Background and Objectives Rheumatoid arthritis (RA) is a chronic disease associated with polyarticular inflammation, cartilage and/or bone destruction. Current diagnosis of RA is based on clinical criteria and measurement of non-specific makers of inflammation in the blood. A main challenge in diagnosis of RA is to establish objective criteria able to provide a more detailed insight into joint pathobiology. In search for convenient biomarkers, gene-expression profiles from synovial tissues of RA and osteoarthritis (OA) patients were generated. These profiles were used for selection of candidate biomarkers that were measured at the protein level both in synovial fluid and matched serum samples from RA and OA patients.
Materials and Methods Gene-expression profiles from synovial tissues of RA and OA patients were generated by Affymtetrix HG-U133A arrays. The BioRetis database was used for array analyses and selection of RA candidate genes. ELISA and multiplex immunoassays were used for validation of the candidate markers at the protein level.
Results Transcriptome analyses of synovial tissues from RA and OA patients revealed more than 1000 differentially expressed genes. Genes involved in chemotaxis, inflammation, cell adhesion and activation were strongly up-regulated in patients with RA. In total, 20 genes out 1000 were used for validation at the protein level, including 1) cytokines: IL8, MIF, MIG, CXCL13, CCL18; 2) the shedded form of membrane molecules: sCD14, sCD163, sCD44, uPAR, sICAM1, sVCAM1, P- Selectin, E-Selectin; and 3) markers related to bone destruction and bone formation: NTxI and PINP. These molecules were measured both in SF and matched serum samples from RA and OA patients. Protein levels of all these markers were elevated in SF of RA patients, showing an obvious inflammatory profile that clearly discriminated RA from OA. Serum levels of these markers were elevated in RA patients, compared to OA and/or healthy donors (ND) as well. Among all serum markers CXCL13, sCD14, CCL18, PINP and NTxI disclosed the highest level of specificity and sensitivity. Nevertheless, the potential of serum markers in general to discriminate RA from OA and/or ND was far weaker compared to those in SF.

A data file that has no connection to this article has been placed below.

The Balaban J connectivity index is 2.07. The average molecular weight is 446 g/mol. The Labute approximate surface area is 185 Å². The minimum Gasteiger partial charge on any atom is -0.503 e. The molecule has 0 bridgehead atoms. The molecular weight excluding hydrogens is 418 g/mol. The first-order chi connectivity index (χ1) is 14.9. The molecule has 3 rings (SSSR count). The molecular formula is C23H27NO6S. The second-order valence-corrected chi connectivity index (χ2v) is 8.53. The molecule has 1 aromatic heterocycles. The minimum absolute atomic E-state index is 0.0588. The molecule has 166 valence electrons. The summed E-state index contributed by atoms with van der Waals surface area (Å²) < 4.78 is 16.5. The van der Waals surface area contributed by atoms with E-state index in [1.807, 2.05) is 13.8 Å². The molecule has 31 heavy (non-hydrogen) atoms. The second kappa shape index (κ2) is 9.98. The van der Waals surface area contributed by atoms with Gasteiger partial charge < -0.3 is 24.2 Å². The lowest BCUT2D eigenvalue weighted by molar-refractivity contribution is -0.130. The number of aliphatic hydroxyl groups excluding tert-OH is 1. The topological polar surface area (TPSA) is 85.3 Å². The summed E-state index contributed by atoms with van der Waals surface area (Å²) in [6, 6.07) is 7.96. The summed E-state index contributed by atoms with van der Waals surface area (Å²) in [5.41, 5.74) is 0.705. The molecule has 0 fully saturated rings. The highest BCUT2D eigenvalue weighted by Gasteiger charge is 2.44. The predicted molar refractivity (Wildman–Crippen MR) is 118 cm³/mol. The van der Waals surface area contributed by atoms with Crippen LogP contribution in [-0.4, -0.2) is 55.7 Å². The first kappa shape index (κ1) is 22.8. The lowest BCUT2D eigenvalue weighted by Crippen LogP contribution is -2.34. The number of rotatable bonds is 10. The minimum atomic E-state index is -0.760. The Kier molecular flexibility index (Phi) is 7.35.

Conclusions Disease-specific profiles were evident in the joint where both synovial tissue transcripts and related SF proteins revealed a clear differences between RA and OA. Despite blood is a favourable diagnostic material, the results from this study indicated that the capacity of blood to dilute and neutralise inflammation is robust enough to limit discrimination between RA and OA.
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